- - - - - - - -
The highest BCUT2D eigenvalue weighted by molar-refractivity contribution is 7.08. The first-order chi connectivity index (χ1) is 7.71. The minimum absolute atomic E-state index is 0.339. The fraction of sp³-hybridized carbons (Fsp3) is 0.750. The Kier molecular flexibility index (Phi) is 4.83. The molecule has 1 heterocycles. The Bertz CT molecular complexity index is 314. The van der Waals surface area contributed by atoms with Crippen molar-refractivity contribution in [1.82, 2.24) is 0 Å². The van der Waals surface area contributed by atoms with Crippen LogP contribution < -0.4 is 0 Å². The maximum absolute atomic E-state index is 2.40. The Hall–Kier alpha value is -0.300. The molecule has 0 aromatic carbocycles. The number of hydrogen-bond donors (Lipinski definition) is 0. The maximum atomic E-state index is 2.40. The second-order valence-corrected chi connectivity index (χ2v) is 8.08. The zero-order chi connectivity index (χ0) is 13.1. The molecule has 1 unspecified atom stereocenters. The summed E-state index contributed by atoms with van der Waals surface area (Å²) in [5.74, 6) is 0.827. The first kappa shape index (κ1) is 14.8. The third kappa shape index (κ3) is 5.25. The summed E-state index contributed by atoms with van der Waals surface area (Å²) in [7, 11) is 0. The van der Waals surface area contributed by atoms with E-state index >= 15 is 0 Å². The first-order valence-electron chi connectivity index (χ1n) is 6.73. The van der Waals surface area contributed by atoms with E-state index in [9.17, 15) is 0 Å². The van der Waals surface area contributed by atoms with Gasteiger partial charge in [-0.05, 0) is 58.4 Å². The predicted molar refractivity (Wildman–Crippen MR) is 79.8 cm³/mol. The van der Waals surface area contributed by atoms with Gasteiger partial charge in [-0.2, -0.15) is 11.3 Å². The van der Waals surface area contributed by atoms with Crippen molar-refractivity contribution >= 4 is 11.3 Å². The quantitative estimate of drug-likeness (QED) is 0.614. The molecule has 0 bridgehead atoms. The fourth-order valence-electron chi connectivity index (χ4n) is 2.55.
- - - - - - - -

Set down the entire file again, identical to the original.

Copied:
The highest BCUT2D eigenvalue weighted by molar-refractivity contribution is 7.08. The first-order chi connectivity index (χ1) is 7.71. The minimum absolute atomic E-state index is 0.339. The fraction of sp³-hybridized carbons (Fsp3) is 0.750. The Kier molecular flexibility index (Phi) is 4.83. The molecule has 1 heterocycles. The Bertz CT molecular complexity index is 314. The van der Waals surface area contributed by atoms with Crippen molar-refractivity contribution in [1.82, 2.24) is 0 Å². The van der Waals surface area contributed by atoms with Crippen LogP contribution < -0.4 is 0 Å². The maximum absolute atomic E-state index is 2.40. The Hall–Kier alpha value is -0.300. The molecule has 0 aromatic carbocycles. The number of hydrogen-bond donors (Lipinski definition) is 0. The maximum atomic E-state index is 2.40. The second-order valence-corrected chi connectivity index (χ2v) is 8.08. The zero-order chi connectivity index (χ0) is 13.1. The molecule has 1 unspecified atom stereocenters. The summed E-state index contributed by atoms with van der Waals surface area (Å²) in [5.74, 6) is 0.827. The first kappa shape index (κ1) is 14.8. The third kappa shape index (κ3) is 5.25. The summed E-state index contributed by atoms with van der Waals surface area (Å²) in [7, 11) is 0. The van der Waals surface area contributed by atoms with E-state index >= 15 is 0 Å². The first-order valence-electron chi connectivity index (χ1n) is 6.73. The van der Waals surface area contributed by atoms with E-state index in [9.17, 15) is 0 Å². The van der Waals surface area contributed by atoms with Gasteiger partial charge in [-0.05, 0) is 58.4 Å². The predicted molar refractivity (Wildman–Crippen MR) is 79.8 cm³/mol. The van der Waals surface area contributed by atoms with Gasteiger partial charge in [-0.2, -0.15) is 11.3 Å². The van der Waals surface area contributed by atoms with Crippen molar-refractivity contribution >= 4 is 11.3 Å². The quantitative estimate of drug-likeness (QED) is 0.614. The molecule has 0 bridgehead atoms. The fourth-order valence-electron chi connectivity index (χ4n) is 2.55.